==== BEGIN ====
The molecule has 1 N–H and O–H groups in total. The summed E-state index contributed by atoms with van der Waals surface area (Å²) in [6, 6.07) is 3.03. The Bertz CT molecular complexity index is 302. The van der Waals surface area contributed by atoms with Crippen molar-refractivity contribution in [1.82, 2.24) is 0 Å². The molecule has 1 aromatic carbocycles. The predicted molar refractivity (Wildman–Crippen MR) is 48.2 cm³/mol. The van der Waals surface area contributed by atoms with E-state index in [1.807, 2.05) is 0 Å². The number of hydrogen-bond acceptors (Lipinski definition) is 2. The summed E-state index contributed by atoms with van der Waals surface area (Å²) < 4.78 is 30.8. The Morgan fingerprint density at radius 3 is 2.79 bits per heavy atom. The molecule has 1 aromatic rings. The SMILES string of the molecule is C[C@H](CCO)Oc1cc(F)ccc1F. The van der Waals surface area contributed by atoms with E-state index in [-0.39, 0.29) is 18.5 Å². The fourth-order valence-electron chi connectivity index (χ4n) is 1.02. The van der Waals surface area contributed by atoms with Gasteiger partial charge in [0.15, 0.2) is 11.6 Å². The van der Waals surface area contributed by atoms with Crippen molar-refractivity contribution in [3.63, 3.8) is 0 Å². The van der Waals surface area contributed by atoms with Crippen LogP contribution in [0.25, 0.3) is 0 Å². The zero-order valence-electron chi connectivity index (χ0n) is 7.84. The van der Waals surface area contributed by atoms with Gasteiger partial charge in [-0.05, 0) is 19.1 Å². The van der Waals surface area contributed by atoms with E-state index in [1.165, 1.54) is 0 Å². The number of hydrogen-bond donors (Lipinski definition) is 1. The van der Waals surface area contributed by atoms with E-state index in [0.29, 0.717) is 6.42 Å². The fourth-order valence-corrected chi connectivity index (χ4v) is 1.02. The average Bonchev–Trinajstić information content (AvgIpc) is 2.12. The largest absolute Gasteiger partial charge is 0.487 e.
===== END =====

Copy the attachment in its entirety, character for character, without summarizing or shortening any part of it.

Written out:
The molecule has 1 N–H and O–H groups in total. The summed E-state index contributed by atoms with van der Waals surface area (Å²) in [6, 6.07) is 3.03. The Bertz CT molecular complexity index is 302. The van der Waals surface area contributed by atoms with Crippen molar-refractivity contribution in [1.82, 2.24) is 0 Å². The molecule has 1 aromatic carbocycles. The predicted molar refractivity (Wildman–Crippen MR) is 48.2 cm³/mol. The van der Waals surface area contributed by atoms with E-state index in [1.807, 2.05) is 0 Å². The number of hydrogen-bond acceptors (Lipinski definition) is 2. The summed E-state index contributed by atoms with van der Waals surface area (Å²) < 4.78 is 30.8. The Morgan fingerprint density at radius 3 is 2.79 bits per heavy atom. The molecule has 1 aromatic rings. The SMILES string of the molecule is C[C@H](CCO)Oc1cc(F)ccc1F. The van der Waals surface area contributed by atoms with E-state index in [-0.39, 0.29) is 18.5 Å². The fourth-order valence-electron chi connectivity index (χ4n) is 1.02. The van der Waals surface area contributed by atoms with Gasteiger partial charge in [0.15, 0.2) is 11.6 Å². The van der Waals surface area contributed by atoms with Crippen molar-refractivity contribution in [3.63, 3.8) is 0 Å². The van der Waals surface area contributed by atoms with Crippen LogP contribution in [0.25, 0.3) is 0 Å². The zero-order valence-electron chi connectivity index (χ0n) is 7.84. The van der Waals surface area contributed by atoms with Gasteiger partial charge in [-0.05, 0) is 19.1 Å². The van der Waals surface area contributed by atoms with E-state index in [1.165, 1.54) is 0 Å². The number of hydrogen-bond donors (Lipinski definition) is 1. The van der Waals surface area contributed by atoms with E-state index in [0.29, 0.717) is 6.42 Å². The fourth-order valence-corrected chi connectivity index (χ4v) is 1.02. The average Bonchev–Trinajstić information content (AvgIpc) is 2.12. The largest absolute Gasteiger partial charge is 0.487 e.